CG: Absolutely. Believe it or not, a lot of work goes into those movies. It’s highly considered what combinations of people work with each other, because if people see Eugene Levy and Catherine O’Hara as a couple, then in the next movie you don’t want to do that again.


AVC: It's often difficult for improv to translate onto screen—people seem to be afraid of there not being enough jokes, so they cut right to them. How do you—

CG: I would make a huge distinction between theater improvisation and film improvisation. There isn’t much improvisation in film—there’s virtually none. The people that theoretically could be good at this in a theater situation don’t necessarily do this in a film in a way that will work, because it’s much broader on a stage. Whether you like it or not, you’re inevitably going for punchlines [in theaterical improv], even though that’s not the basic premise of how all of that started in the 1950s. The truth of it is that people are not going to want to go to improvisational theater if it’s not funny. You can succeed in doing all the things you’re supposed to do—be truthful to scene—and if it’s not funny, I’m telling you that no one’s gonna care. But in a movie, it has to be real, and the characters have to look entirely real because it’s being done as a faux documentary, so there are even fewer actors that can do that on film.


AVC: Is it difficult to get film producers on your side, to do things without much of a script?

CG: It began with doing Spinal Tap where Norman Lear said to Rob Reiner, “I’m going to give you the money. Just go ahead and make the movie.” He trusted him. And when Rob was part of a company—he is still—called Castle Rock, he said the same thing to me. He said, “Go and make the movie.” From then on, I present them with an outline so they can see what the story is, but they just say, “Go and make the movie.” In a regular scenario out here, there is no way anyone else would trust anyone with that. You could walk in, and you could have a track record and it wouldn’t matter. They don’t get it. They don’t truly understand it, so you’d be out of luck.


AVC: Why is it there aren’t more improvised films?

CG: I run into people all the time who say—and it’s a term I don’t use, but they say, “I’m doing a mockumentary.”


AVC: Why don't you like to use that term?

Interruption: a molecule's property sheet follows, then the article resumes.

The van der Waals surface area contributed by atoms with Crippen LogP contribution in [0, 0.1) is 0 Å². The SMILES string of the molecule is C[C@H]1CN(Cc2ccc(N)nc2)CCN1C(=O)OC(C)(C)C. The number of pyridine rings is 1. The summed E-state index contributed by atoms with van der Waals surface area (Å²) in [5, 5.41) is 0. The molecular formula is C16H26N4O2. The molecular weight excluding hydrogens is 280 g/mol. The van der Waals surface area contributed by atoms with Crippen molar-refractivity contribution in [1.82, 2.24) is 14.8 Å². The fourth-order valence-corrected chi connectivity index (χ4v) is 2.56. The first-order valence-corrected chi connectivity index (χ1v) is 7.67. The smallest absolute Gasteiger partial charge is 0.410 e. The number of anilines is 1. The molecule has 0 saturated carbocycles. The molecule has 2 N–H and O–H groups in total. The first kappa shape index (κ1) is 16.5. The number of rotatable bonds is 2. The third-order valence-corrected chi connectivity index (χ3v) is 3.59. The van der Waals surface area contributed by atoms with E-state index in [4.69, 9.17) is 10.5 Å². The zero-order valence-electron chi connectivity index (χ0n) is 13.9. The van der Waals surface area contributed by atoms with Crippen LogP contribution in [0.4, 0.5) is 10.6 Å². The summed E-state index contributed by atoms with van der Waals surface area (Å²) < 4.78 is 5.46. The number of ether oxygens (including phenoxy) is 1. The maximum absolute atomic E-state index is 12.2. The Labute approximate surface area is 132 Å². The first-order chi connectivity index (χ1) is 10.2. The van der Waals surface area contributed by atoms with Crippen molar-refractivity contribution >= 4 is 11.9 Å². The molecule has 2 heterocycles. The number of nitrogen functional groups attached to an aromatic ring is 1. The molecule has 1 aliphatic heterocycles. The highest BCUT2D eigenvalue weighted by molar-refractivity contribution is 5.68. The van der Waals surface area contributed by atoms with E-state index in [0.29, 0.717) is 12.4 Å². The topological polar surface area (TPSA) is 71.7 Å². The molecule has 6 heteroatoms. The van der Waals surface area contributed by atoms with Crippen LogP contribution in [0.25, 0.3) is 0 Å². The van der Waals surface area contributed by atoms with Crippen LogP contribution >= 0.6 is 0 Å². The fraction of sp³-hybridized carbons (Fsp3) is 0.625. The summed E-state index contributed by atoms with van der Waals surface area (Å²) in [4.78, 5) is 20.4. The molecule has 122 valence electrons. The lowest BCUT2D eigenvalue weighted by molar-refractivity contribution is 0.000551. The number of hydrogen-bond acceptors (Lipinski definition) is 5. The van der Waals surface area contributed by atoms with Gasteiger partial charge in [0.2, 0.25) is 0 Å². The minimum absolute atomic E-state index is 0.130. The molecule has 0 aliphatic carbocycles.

CG: Someone made that up because they just don’t know what else to say. It’s easy for a journalist to use it, because it’s one word, but that’s not how I would describe my documentary movies. I would say, “I’ve written it in a documentary style,” but that’s three extra words and they don’t like to do that. Anyways, people come up and say, “I’ve just written a mockumentary.” I say, “Well, what do you mean?” They say, “I’ve written a script.” I say, “You can’t have a script if it’s not real.” They don’t begin from a stable of people who can do that kind of work. It just sounds cool. That’s like me saying, “I’m going to play be-bop jazz.” Well, sure it’s a cool idea, except I can’t do it. It takes more than what people understand to actually do it.


AVC: At least with staged work, a big thing with improv is getting over fears, and working through those fears to become a better improviser. Does that factor in for you?

CG: Doing these movies is not therapy. The people have to come to the set, the camera comes on, and you’re doing what you see in that movie. If you can’t do that from one millisecond in, you’re not in the movie. People say, “Well, how does this work when you rehearse?” and I say, “There is no rehearsal.” They go blank. Their eyes just dim. You can’t explain how this happens. How do you explain that people know what to say? In the same respect, people who are playing music know what notes you’re gonna play next. They just come out. It just happens in jazz. It happens that a guy will take a solo. But there isn’t all this craziness about, “Well, how did that happen?” In this context, people just flat-out don’t understand it, and I don’t think they ever will because if you can’t do it, you would never understand it.


AVC: You had no improvisational experience before your films. What was the appeal of that style, then?
CG: Well, because it’s real. When you hang out with people who are funny and you’re theoretically making people laugh when you’re 18-years-old… there was no name for it. We weren’t doing it in a theater, and I was not in any improv group. Eugene and Catherine came from Second City. Michael McKean wasn’t in an improv group, and Harry Shearer wasn’t in an improv group. This is something we just did in Spinal Tap, and it hadn’t been done before. We found it funny because it was so spontaneous and had a different feel to it. When people look at it—it’s a subliminal thing, I guess, but you realize you’re hearing this for the first time, and there is something different.

AVC: To go back to the tour for a moment, are there any songs you're particularly looking forward to unearthing?


CG: I would say the way we’re doing “Big Bottom” now is a departure from the way we’ve done it which puts a whole new light on it, but I’m not gonna tell you how it is.